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Service Dogs in Health Care Facilities

Clipped from the Center for Disease Control's Guidelines for Environmental Infection Control

3. Service Animals
Although this section provides an overview about service animals in health-care settings, it cannot
address every situation or question that may arise (see Appendix E - Information Resources). A service
animal is any animal individually trained to do work or perform tasks for the benefit of a person with a
disability.1366, 1376 A service animal is not considered a pet but rather an animal trained to provide
assistance to a person because of a disability. Title III of the “Americans with Disabilities Act” (ADA)
of 1990 mandates that persons with disabilities accompanied by service animals be allowed access with
their service animals into places of public accommodation, including restaurants, public transportation,
schools, and health-care facilities.1366, 1376 In health-care facilities, a person with a disability requiring a
service animal may be an employee, a visitor, or a patient.
An overview of the subject of service animals and their presence in health-care facilities has been
published.1366 No evidence suggests that animals pose a more significant risk of transmitting infection
than people; therefore, service animals should not be excluded from such areas, unless an individual
patient’s situation or a particular animal poses greater risk that cannot be mitigated through reasonable
measures. If health-care personnel, visitors, and patients are permitted to enter care areas (e.g., inpatient
rooms, some ICUs, and public areas) without taking additional precautions to prevent
transmission of infectious agents (e.g., donning gloves, gowns, or masks), a clean, healthy, wellbehaved
service animal should be allowed access with its handler.1366 Similarly, if
immunocompromised patients are able to receive visitors without using protective garments or
equipment, an exclusion of service animals from this area would not be justified.1366
Because health-care facilities are covered by the ADA or the Rehabilitation Act, a person with a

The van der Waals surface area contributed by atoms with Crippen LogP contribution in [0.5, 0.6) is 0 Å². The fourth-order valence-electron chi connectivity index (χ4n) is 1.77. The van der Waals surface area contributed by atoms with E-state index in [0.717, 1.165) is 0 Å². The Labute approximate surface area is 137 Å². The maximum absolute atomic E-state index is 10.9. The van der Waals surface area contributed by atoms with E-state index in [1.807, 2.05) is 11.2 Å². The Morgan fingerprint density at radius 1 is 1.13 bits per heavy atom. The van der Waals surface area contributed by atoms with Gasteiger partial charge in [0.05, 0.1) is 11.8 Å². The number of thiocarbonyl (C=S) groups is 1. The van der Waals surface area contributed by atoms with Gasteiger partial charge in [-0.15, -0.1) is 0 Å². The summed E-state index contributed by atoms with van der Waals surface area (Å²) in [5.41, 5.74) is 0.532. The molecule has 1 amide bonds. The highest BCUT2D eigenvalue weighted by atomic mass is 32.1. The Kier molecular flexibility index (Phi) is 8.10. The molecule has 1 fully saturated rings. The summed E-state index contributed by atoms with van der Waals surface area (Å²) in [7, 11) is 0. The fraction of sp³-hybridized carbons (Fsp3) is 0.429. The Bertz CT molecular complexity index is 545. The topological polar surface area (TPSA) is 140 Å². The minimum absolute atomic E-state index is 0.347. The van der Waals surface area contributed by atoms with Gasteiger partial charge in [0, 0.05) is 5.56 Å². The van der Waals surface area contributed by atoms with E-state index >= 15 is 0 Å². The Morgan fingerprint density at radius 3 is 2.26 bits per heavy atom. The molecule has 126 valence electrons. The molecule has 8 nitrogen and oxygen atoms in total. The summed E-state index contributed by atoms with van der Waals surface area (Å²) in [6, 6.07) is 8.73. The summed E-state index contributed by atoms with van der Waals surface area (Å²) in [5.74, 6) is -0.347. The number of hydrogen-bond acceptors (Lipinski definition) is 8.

disability may be accompanied by a service animal within the facility unless the animal’s presence or
behavior creates a fundamental alteration in the nature of a facility’s services in a particular area or a
direct threat to other persons in a particular area.1366 A “direct threat” is defined as a significant risk to
the health or safety of others that cannot be mitigated or eliminated by modifying policies, practices, or
procedures.1376 The determination that a service animal poses a direct threat in any particular healthcare
setting must be based on an individualized assessment of the service animal, the patient, and the
health-care situation. When evaluating risk in such situations, health-care personnel should consider the
nature of the risk (including duration and severity); the probability that injury will occur; and whether
reasonable modifications of policies, practices, or procedures will mitigate the risk (J. Wodatch, U.S.
Department of Justice, 2000). The person with a disability should contribute to the risk-assessment
process as part of a pre-procedure health-care provider/patient conference.
Excluding a service animal from an OR or similar special care areas (e.g., burn units, some ICUs, PE
units, and any other area containing equipment critical for life support) is appropriate if these areas are
considered to have “restricted access” with regards to the general public. General infection-control
measures that dictate such limited access include a) the area is required to meet environmental criteria to
minimize the risk of disease transmission, b) strict attention to hand hygiene and absence of
dermatologic conditions, and c) barrier protective measures [e.g., using gloves, wearing gowns and
masks] are indicated for persons in the affected space. No infection-control measures regarding the use
of barrier precautions could be reasonably imposed on the service animal. Excluding a service animal
that becomes threatening because of a perceived danger to its handler during treatment also is